Description of ISMERIA 59′
The ISMERIA 59′, our new design, is conceived for sailing in extreme latitudes (far North and far South).
The optimization of the vision towards the outside has been a real point of reflection for our agency. Thus, thanks to the use of reversed glazing, the owner will be able to sail without the constraint of the sun’s reflection or the accumulation of rainwater, while attenuating the effect of heat perceived by the windows. Equipped with an exclusively indoor helm station, which also serves as a lookout and chart table, the ISMERIA 59′, an aluminium sailing centreboarder, fully designed for sailing from the inside.
The captain and owner of this boat wanted to sail protected from rain, cold and sun. His proposal to have an interior helm station and a roof cap extended to the mainsail track fully met his needs and was totally in line with our design expectations.
On the outside, an imposing roof finished by a large cap covers and protects the manoeuvring cockpit. The whole thing is covered with solar panels to make our sloop fully autonomous in energy. Under this large canopy, a spacious and perfectly protected cockpit will welcome owners and guests and will offer the latter all the rigging manoeuvres. The sail plan is composed of a mainsail and a genoa as well as a staysail on a self-tacking system. It is also possible to add a gennaker or an asymmetrical spinnaker at the end of the gaff.
Inside, in a deck saloon on the same level as the cockpit, there is a fully equipped kitchen opening onto a large saloon. The view through the windscreens is totally panoramic and allows the boat to be steered away from the heat or cold outside. Steering wheel and engine controls are grouped together in a protected helm station with a comfortable watch seat.
Below the living area is a spacious owner’s cabin and two comfortable double cabins. These cabins have two well-equipped bathrooms. At the front of the boat, there is a large enclosed storage area. An aft locker is accessible from the cockpit and from a staircase dedicated to the interior of the boat (additional storage, and technical hold).
This aluminium dinghy is equipped with a twin shaft engine and two suspended rudders. It is offered here as a full dinghy but can easily be fitted with a fixed lead keel.
The ISMERIA philosophy
For several years now, our agency has been working hard to design the ideal travel boat. A yacht designed for deep-sea sailing but with the ergonomics that come from living at anchor.
This is the concept of the “mono-maran”: an ergonomic design on the same level as the cockpit and deck saloon to optimise and simplify movement between the interior and exterior.
It was the meeting with an experienced shipowner, who fully shared our feelings about contemporary ocean sailing, its expectations and solutions… that initiated the project and the development of the ISMERIA concept.
How many times a day do we use these famous stairs ? 4 or even 5 steps, sometimes steep, which all too often seem to take us “down to the cellar” when the light and the vision of the sea are “up there”… Why go down when the cockpit, the guests and life is upstairs? These steps are numerous and potentially dangerous when bringing up dishes, plates or simply a pocket book while the boat is moving at sea and sometimes even at anchor. Having an interior in line with the cockpit is the choice that we, the catamaran designers and builders, have adopted. And what a pleasure it is to go from the outside to the inside without having to lose visibility, to continue to keep an eye on the surrounding boats during a watch and not to take any risks in your movements! This is our philosophy of the sailing boat of voyage, it is the philosophy of our range ISMERIA!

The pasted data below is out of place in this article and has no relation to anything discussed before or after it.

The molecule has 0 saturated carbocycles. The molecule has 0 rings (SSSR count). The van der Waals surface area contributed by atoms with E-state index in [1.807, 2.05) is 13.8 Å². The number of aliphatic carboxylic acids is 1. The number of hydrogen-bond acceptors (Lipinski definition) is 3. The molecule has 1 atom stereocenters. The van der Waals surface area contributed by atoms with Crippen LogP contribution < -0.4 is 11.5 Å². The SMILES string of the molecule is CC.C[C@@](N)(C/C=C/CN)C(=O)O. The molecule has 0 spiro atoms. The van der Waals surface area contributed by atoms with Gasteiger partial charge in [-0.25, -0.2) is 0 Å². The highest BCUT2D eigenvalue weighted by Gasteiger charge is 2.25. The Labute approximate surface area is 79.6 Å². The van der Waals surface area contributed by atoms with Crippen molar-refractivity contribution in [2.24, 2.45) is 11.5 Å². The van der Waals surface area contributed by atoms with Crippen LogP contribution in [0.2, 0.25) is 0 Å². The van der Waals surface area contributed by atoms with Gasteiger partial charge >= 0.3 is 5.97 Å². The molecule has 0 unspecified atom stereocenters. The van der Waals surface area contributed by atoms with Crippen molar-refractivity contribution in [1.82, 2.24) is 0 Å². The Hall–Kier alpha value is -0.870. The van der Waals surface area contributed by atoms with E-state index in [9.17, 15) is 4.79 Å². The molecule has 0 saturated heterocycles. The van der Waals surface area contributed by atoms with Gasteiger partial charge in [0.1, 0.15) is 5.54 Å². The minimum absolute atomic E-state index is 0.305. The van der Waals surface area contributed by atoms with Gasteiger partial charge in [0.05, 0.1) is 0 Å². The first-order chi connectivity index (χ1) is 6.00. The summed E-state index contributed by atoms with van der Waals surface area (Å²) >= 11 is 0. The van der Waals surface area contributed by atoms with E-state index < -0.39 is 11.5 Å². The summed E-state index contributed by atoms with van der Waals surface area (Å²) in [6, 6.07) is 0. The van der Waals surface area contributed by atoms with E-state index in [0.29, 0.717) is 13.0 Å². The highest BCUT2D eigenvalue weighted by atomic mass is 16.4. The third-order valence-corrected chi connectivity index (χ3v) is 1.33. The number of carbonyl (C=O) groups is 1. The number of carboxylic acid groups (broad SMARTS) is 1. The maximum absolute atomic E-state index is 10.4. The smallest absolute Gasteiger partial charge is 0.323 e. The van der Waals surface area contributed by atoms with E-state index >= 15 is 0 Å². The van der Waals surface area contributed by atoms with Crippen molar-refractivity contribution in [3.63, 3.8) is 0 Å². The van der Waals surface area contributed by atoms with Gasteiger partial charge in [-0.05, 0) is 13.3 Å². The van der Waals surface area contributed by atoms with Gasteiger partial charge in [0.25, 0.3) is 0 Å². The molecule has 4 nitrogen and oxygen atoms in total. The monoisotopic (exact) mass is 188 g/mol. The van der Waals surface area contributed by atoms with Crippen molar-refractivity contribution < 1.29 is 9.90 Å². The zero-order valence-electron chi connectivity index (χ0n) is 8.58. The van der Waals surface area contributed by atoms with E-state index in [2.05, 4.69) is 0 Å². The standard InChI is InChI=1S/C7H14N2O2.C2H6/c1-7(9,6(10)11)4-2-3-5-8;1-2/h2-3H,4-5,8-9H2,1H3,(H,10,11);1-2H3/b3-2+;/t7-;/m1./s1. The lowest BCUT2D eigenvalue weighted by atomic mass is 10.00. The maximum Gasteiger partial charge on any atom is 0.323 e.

So, what about the helm station and the view from the cockpit ? The view forward is certainly disturbed by our superstructure, although it is almost completely glazed:
Nowadays, when sailing, the helmsman is not really behind his helm anymore. He moves, with a pilot’s remote control around his neck, between the galley, his electronics area (or former “chart table”), the saloon, the winches and the mast step. With the exception of manoeuvring periods of course, when do we actually use the tiller or wheel on a travel unit?
The wheel takes up space in a cockpit that is already too small. If the tiller is used so infrequently, why install it where space is at a premium and most exposed? On the ISMERIA range of boats, we have opted for the interior helm station!
The steering wheel and engine controls are located in the middle of the boat, right in front of the panoramic windscreens, which are inverted to prevent reflections, and allow a perfect view forward, both when sailing on the high seas and when manoeuvring in port. The electronic displays are centralised. There is no need to duplicate them on the outside AND on the inside. The engine controls are protected and the chart table remains close to the helmsman during manoeuvres. During the day, but especially at night, the captain is protected, inside, much less exposed.
Of course, the cockpit retains its winches, blockers and blocks. Numerous hat windows allow the sails to be seen and trimmed just like on a conventional sailboat. We luff with the autopilot, we adjust then we shoot… it is the navigation of today and ISMERIA wants to be in the era of time!